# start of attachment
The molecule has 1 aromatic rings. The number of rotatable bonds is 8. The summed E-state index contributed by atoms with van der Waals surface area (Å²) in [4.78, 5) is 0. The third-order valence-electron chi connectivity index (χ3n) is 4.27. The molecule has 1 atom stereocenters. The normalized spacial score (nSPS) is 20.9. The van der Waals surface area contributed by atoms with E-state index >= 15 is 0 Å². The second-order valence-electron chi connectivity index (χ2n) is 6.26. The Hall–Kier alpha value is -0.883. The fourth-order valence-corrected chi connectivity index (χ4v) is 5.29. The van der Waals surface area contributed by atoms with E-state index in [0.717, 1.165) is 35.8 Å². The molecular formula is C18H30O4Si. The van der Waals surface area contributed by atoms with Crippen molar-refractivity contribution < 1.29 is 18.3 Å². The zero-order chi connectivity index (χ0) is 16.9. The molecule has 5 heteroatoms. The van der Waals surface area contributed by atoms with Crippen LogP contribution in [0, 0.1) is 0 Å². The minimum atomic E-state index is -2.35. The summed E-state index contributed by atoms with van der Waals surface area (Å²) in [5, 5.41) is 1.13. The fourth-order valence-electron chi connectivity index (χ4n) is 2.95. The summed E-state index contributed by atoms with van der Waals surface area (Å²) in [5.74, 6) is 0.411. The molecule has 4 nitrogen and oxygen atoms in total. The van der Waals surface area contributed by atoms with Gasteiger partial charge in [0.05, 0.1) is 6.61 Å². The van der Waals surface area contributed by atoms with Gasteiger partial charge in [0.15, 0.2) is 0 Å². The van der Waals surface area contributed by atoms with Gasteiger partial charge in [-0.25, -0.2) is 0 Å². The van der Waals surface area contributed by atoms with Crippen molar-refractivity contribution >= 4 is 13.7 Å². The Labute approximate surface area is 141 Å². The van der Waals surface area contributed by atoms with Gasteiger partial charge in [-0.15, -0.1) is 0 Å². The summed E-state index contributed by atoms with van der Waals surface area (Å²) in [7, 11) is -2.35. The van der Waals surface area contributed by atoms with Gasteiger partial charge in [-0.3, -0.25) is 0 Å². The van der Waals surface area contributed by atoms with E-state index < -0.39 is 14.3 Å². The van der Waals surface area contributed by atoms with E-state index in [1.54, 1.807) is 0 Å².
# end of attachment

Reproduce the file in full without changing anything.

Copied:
The molecule has 1 aromatic rings. The number of rotatable bonds is 8. The summed E-state index contributed by atoms with van der Waals surface area (Å²) in [4.78, 5) is 0. The third-order valence-electron chi connectivity index (χ3n) is 4.27. The molecule has 1 atom stereocenters. The normalized spacial score (nSPS) is 20.9. The van der Waals surface area contributed by atoms with E-state index >= 15 is 0 Å². The second-order valence-electron chi connectivity index (χ2n) is 6.26. The Hall–Kier alpha value is -0.883. The fourth-order valence-corrected chi connectivity index (χ4v) is 5.29. The van der Waals surface area contributed by atoms with E-state index in [0.717, 1.165) is 35.8 Å². The molecular formula is C18H30O4Si. The van der Waals surface area contributed by atoms with Crippen molar-refractivity contribution < 1.29 is 18.3 Å². The zero-order chi connectivity index (χ0) is 16.9. The molecule has 5 heteroatoms. The van der Waals surface area contributed by atoms with Crippen LogP contribution in [0, 0.1) is 0 Å². The minimum atomic E-state index is -2.35. The summed E-state index contributed by atoms with van der Waals surface area (Å²) in [5, 5.41) is 1.13. The fourth-order valence-electron chi connectivity index (χ4n) is 2.95. The summed E-state index contributed by atoms with van der Waals surface area (Å²) in [5.74, 6) is 0.411. The molecule has 4 nitrogen and oxygen atoms in total. The van der Waals surface area contributed by atoms with Gasteiger partial charge in [0.05, 0.1) is 6.61 Å². The van der Waals surface area contributed by atoms with Gasteiger partial charge in [0.15, 0.2) is 0 Å². The van der Waals surface area contributed by atoms with Gasteiger partial charge in [-0.25, -0.2) is 0 Å². The van der Waals surface area contributed by atoms with Crippen molar-refractivity contribution >= 4 is 13.7 Å². The Labute approximate surface area is 141 Å². The van der Waals surface area contributed by atoms with Gasteiger partial charge in [-0.15, -0.1) is 0 Å². The summed E-state index contributed by atoms with van der Waals surface area (Å²) in [7, 11) is -2.35. The van der Waals surface area contributed by atoms with Gasteiger partial charge in [-0.3, -0.25) is 0 Å². The van der Waals surface area contributed by atoms with E-state index < -0.39 is 14.3 Å². The van der Waals surface area contributed by atoms with E-state index in [1.54, 1.807) is 0 Å².